In the mid-twentieth century, black and white Americans fought (and many died) for greater rights and freedoms denied by a justice system enmeshed in Jim Crow inequality. For the past twenty-five years or so, most American schools taught the Civil Rights Movement as an unparalleled success, but in the 21st century, more and more people are asking why there is racial violence and economic inequality if the Civil Rights Movement accomplished what the high school textbooks say it did. In this class, we will examine the legal, political, economic, and social reforms that the activists of the Civil Rights Movement demanded, along with the pervasive backlash that limited their successes. We will use the scholarship from history and Africana Studies to investigate these questions, in addition to a range of primary sources including speeches, music, film, television, memoirs, oral histories, and photography. (Same as HIST 235)
A study of writing by selected Africana women writers from Africa, the Caribbean, the United States and elsewhere in the African diaspora. Topics may vary by geographic region or theme. (Same as ENG 240, WGST 240)
A survey of the history and development of jazz, from the 1890s to the present. Includes origins and early jazz through the modern jazz era. Listening activities focus on the major figures of each historical period. Offered alternate years. (Same as MUS 247.)
A survey of African-American literature with special attention to the intersection of race, class, and gender as writers engage with the struggle to achieve the democratic promises of freedom, justice and equality. Primary emphasis will be on literature written since 1920 when the Harlem Renaissance began. Includes authors such as Frederick Douglass, Harriet Jacobs, Langston Hughes, Richard Wright, Zola Neale Hurston, Ralph Ellison, James Baldwin, Alice Walker, and Toni Morrison. (Same as ENG 251 and WGST 251)
This course explores the global experiences of people of African descent. Students will study the human experiences of Africans in the Indian Ocean world, the trans-Saharan trade and the Trans-Atlantic slave trade. Geographical areas include Asia, the Caribbean, and Latin America. Particular attention will be given to the web of interrelated histories, social dynamics, political, and economic processes affecting and reflecting world cultures and histories. (Same as HIST 271)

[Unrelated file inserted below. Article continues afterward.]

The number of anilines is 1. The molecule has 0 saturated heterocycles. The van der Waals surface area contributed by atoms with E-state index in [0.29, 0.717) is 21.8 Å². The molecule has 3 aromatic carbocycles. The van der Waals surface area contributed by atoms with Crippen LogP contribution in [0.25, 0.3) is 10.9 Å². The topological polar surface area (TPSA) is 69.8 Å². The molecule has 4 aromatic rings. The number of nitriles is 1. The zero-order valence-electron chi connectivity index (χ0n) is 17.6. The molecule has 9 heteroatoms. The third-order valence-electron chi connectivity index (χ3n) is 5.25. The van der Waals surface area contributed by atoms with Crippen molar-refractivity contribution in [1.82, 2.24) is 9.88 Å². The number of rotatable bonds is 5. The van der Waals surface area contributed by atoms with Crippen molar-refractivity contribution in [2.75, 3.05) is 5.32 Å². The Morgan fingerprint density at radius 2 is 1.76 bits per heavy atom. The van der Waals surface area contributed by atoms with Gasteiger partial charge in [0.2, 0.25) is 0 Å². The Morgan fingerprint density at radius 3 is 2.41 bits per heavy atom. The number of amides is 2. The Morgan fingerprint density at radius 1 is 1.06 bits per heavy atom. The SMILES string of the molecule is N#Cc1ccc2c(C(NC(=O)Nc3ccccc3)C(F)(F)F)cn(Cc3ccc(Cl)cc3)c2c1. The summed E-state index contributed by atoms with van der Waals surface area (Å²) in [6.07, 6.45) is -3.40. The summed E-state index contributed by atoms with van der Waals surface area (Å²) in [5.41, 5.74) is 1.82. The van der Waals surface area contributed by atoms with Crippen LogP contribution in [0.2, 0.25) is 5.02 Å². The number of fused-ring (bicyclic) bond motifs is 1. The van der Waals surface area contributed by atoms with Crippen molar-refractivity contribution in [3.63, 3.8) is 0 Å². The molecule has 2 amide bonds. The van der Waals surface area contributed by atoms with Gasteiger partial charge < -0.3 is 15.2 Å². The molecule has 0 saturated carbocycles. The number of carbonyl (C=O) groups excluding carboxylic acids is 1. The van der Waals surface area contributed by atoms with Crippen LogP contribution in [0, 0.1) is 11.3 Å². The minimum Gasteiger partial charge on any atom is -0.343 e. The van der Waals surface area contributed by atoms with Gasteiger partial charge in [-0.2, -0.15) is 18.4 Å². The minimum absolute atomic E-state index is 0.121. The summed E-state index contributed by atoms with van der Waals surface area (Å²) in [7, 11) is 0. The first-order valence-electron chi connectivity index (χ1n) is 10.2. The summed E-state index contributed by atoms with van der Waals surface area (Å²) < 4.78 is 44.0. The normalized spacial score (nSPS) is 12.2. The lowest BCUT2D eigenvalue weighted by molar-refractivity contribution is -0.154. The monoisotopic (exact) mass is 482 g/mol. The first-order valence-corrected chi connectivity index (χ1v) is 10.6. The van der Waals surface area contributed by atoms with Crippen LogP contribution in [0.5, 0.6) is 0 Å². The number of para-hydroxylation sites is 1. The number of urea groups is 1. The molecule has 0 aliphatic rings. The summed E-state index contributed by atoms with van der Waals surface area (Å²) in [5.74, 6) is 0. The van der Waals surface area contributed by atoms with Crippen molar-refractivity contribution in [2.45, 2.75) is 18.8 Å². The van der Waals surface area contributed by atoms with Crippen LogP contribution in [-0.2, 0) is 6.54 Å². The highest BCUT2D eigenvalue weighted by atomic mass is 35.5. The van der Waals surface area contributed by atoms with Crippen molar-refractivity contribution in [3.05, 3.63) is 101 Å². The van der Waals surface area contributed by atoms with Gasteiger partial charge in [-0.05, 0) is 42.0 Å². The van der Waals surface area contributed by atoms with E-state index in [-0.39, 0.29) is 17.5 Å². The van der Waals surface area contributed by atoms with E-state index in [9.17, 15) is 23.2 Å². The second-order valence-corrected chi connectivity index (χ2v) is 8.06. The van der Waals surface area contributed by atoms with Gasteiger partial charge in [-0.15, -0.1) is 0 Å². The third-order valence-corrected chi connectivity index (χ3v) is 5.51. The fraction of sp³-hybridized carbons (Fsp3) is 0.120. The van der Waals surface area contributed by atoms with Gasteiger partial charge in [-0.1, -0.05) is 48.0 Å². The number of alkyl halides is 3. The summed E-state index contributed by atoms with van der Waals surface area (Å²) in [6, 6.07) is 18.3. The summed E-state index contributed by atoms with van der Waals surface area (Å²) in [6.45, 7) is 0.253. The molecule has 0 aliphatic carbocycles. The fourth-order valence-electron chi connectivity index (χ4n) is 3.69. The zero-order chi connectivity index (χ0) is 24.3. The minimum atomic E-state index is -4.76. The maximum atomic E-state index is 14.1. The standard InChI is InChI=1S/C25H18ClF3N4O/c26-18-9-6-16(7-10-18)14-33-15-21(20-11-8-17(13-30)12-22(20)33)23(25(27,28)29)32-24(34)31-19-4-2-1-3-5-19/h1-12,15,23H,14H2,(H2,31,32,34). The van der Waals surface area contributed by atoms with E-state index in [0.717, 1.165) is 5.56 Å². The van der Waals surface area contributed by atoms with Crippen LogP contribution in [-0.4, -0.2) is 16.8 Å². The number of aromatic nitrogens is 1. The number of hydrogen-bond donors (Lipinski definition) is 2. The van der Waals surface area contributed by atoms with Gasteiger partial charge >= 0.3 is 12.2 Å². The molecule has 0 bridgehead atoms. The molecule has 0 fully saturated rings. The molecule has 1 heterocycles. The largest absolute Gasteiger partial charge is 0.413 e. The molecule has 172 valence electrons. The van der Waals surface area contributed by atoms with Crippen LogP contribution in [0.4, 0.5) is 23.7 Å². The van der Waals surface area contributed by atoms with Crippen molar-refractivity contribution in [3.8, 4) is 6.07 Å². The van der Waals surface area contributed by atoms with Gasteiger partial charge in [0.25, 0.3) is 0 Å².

In-depth study of a selected topic in African American history. Instruction in this course will require students to read and access monographs written by prominent historians related to the topic. This course will require intensive engagement with primary and secondary sources in writing. Topics may include but are not limited to: Black Family History; Black Urban History; The Hip Hop Generation, 1975-2015.
This course examines the social construction of race as a concept and the racialization of US society. An assessment of how racialization has changed over time and has created various interactions between groups from Whites and enslaved Africans, Mexicans and Native Americans to present day race relations. We also examine how racialization both determines and impacts social structures and the attainment of societal honors, rewards and power in modern society. (Same as SOC 345)
In-depth study of a selected topic in African history. Instruction in this course will require students to read and assess monographs by African historians on the topic. Topics may include but are not limited to apartheid in South Africa and Zimbabwe, decolonization, nationalism, environmental history of sub-Saharan Africa. (Same as HIST 371)
In-depth study of a selected topic in Africana history, emphasizing links between the African continent and the African diaspora. Instruction in the course will require students to read and assess monographs written by prominent historians related to the topic. This course will require intensive engagement with primary and secondary sources in writing. AFRS 391/HIST 391 explores how people of African descent on the continent and in the diaspora interacted with each other and with European colonial powers. The course explores interactions across empire and national boundaries as well as between different cultural groups. Topics may include but are not limited to: Comparative Slavery, Pan-Africanism, Black Internationalism.